Fiction

Despite the detailed excavatory art of the finest biographies, sometimes it takes the alchemical power of fiction to approximate the emotional geography of a single human and his or her milieu. Stephen Orr’s seventh novel, a compelling and at times distressing portrait of a twentieth-century Australian painter and his family ...

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This is a playful, intelligent, unsettling series of stories, fourteen of them, collected from publications going back a few decades from 1987 until 2012 as well as, presumably, unpublished work. Due in part to this long span, the book traces back and forth through time. There is even a Sydney pre-Opera House (just) ...

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James Bradley reviews 'Dyschronia' by Jennifer Mills

James Bradley
Thursday, 22 February 2018

Recent years have seen the literary novel begin to mutate, its boundaries and subject matter evolving in new and sometimes surprising directions as it attempts to accommodate the increasing weirdness of the world we inhabit ...

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Susan Lever reviews 'Off the Record' by Craig Sherborne

Susan Lever
Thursday, 22 February 2018

With a regular stream of vulgar tweets from President Trump and a tsunami of sexual harassment charges against prominent men, it is easy to be overwhelmed by the nasty side of masculine privilege in our current world. The narcissistic man who manipulates others to satisfy his sense of power has become a recognised ...

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'Mrs M’ is the second wife of Lachlan Macquarie, governor of New South Wales from 1810 to 1821. Luke Slattery explains in his Author’s Note the impulse behind his novel – Elizabeth Macquarie’s voice coming to him, romantically, in a dream. It was not quite unprompted. He had been visiting her home territory in ...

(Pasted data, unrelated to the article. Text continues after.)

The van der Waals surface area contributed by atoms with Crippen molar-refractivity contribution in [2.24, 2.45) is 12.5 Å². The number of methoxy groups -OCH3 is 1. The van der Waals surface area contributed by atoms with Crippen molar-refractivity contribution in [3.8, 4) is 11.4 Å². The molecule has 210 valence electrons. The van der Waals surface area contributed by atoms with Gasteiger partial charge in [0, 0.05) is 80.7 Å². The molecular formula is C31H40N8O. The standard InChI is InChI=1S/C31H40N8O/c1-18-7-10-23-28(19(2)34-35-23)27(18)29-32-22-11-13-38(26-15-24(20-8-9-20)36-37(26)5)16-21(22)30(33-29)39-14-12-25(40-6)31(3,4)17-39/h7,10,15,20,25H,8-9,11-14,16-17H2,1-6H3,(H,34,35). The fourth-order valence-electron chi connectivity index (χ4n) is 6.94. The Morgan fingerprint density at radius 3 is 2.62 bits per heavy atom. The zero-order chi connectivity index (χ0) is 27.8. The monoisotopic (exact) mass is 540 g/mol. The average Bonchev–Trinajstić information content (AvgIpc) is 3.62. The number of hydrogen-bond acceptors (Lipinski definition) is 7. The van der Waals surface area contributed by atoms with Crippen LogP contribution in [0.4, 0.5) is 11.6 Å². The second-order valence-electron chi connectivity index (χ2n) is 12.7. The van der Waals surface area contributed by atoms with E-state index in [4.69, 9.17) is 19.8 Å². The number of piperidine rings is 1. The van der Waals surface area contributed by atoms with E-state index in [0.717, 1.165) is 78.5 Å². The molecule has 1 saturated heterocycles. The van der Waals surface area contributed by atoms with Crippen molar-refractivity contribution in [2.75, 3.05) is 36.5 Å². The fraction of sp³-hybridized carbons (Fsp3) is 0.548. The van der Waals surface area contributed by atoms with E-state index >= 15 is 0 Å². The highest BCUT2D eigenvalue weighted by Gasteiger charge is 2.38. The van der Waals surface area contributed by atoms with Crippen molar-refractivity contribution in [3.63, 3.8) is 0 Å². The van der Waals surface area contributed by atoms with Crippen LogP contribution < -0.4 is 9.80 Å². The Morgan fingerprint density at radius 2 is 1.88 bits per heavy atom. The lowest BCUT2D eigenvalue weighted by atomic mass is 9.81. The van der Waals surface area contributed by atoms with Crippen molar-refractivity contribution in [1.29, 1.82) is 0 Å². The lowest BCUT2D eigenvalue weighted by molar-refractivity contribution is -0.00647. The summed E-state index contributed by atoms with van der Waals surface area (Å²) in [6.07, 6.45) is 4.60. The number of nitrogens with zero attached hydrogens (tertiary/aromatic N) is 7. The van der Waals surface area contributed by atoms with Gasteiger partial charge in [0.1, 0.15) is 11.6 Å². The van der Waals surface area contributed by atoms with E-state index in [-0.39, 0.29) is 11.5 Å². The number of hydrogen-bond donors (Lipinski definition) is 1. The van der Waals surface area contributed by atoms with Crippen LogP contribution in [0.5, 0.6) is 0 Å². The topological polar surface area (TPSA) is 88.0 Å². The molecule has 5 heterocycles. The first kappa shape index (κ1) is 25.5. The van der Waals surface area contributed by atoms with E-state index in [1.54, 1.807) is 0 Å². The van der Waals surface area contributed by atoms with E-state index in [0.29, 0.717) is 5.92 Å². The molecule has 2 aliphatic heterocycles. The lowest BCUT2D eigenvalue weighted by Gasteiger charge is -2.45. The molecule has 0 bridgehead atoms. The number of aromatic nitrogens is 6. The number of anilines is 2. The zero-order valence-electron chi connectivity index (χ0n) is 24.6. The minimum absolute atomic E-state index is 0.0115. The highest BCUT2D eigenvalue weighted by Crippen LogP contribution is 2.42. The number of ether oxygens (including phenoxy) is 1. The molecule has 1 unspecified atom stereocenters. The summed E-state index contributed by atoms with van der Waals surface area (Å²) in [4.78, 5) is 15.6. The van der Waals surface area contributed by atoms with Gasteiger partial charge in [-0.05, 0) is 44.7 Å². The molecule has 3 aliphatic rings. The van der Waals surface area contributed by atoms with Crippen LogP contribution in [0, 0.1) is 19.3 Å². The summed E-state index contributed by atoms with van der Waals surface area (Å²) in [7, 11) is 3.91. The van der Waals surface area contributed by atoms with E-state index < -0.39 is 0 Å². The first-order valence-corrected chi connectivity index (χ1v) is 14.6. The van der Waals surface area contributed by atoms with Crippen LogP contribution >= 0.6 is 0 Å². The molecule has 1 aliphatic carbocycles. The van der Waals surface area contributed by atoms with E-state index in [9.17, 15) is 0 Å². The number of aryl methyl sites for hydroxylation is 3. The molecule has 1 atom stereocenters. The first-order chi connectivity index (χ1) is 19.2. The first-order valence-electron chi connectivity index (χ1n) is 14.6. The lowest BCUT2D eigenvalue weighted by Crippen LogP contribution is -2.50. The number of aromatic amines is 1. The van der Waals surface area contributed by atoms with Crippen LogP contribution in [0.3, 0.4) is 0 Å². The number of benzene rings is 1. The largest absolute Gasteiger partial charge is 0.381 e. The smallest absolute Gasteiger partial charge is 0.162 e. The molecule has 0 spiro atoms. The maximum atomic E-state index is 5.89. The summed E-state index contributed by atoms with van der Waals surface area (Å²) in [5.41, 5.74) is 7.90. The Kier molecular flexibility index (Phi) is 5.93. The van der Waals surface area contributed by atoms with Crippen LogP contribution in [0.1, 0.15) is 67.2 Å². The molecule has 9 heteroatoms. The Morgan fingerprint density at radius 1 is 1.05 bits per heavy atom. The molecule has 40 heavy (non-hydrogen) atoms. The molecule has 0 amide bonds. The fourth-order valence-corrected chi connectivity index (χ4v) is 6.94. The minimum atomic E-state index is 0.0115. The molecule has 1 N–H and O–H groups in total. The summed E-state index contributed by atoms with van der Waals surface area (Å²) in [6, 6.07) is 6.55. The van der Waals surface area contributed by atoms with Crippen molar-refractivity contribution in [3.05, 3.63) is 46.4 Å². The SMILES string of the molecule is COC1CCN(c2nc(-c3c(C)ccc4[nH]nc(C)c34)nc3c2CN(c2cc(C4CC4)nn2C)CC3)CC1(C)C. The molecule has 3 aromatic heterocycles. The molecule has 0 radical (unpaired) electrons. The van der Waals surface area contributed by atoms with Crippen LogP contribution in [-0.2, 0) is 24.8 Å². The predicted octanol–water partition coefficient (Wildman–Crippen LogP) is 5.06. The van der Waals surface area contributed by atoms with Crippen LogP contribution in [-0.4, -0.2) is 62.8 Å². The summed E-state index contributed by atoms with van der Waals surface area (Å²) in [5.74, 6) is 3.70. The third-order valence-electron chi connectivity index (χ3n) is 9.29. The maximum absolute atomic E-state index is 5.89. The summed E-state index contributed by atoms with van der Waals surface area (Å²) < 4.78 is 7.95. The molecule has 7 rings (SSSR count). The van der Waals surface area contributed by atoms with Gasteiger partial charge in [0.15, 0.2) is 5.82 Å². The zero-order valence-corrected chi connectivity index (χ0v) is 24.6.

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Early on in this book, the fictional Lale Sokolov, based on the real man of that name who survived Auschwitz and its horrors to eventually live in suburban Melbourne, has his arm tattooed. Aghast, he laments, ‘How can someone do this to another human being?’ He wonders if, ‘for the rest ...

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Brenda Niall reviews 'The Shepherd’s Hut' by Tim Winton

Brenda Niall
Thursday, 22 February 2018

There are no sheep grazing anywhere near the shepherd’s hut of Tim Winton’s new novel. A few wild goats in the desolate landscape, some broken machinery: that’s all. The narrator, fifteen-year-old Jaxie Clackton, prime suspect for killing his abusive father, is on the run from the police. His scanty food supplies have ...

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Jay Daniel Thompson reviews 'The Lebs' by Michael Mohammed Ahmad

Jay Daniel Thompson
Thursday, 22 February 2018

Bani Adam wants to be a ‘chivalrous poet’ or a great writer. These aspirations make the Lebanese-Australian teenager feel like an outsider at the testosterone-fuelled, anti-intellectual high school that he attends. Until he finishes school, Bani bides his time with a group of mostly Muslim and Lebanese young men. ‘The Lebs’ ...

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It is a pleasure to read a collection of short fiction in which every story is a work of elegant and meticulous craft. Catherine Cole has brought her significant observational and lyrical skills as a poet, novelist, and memoirist to bear on these stories, and the narratives unfold with cool, restrained style. However, this ...

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Anna MacDonald reviews 'Her' by Garry Disher

Anna MacDonald
Friday, 22 December 2017

In this dark historical novel, Garry Disher imagines a world in which small girls are sold by their desperate families and enslaved to men such as the brutal ‘scrap man’ – ‘a schemer, a plotter, a trickster’ in whom ‘nothing ... rang true except rage and self-pity’ and who profits from the labour of womenfolk known as Wife, Big Girl ...

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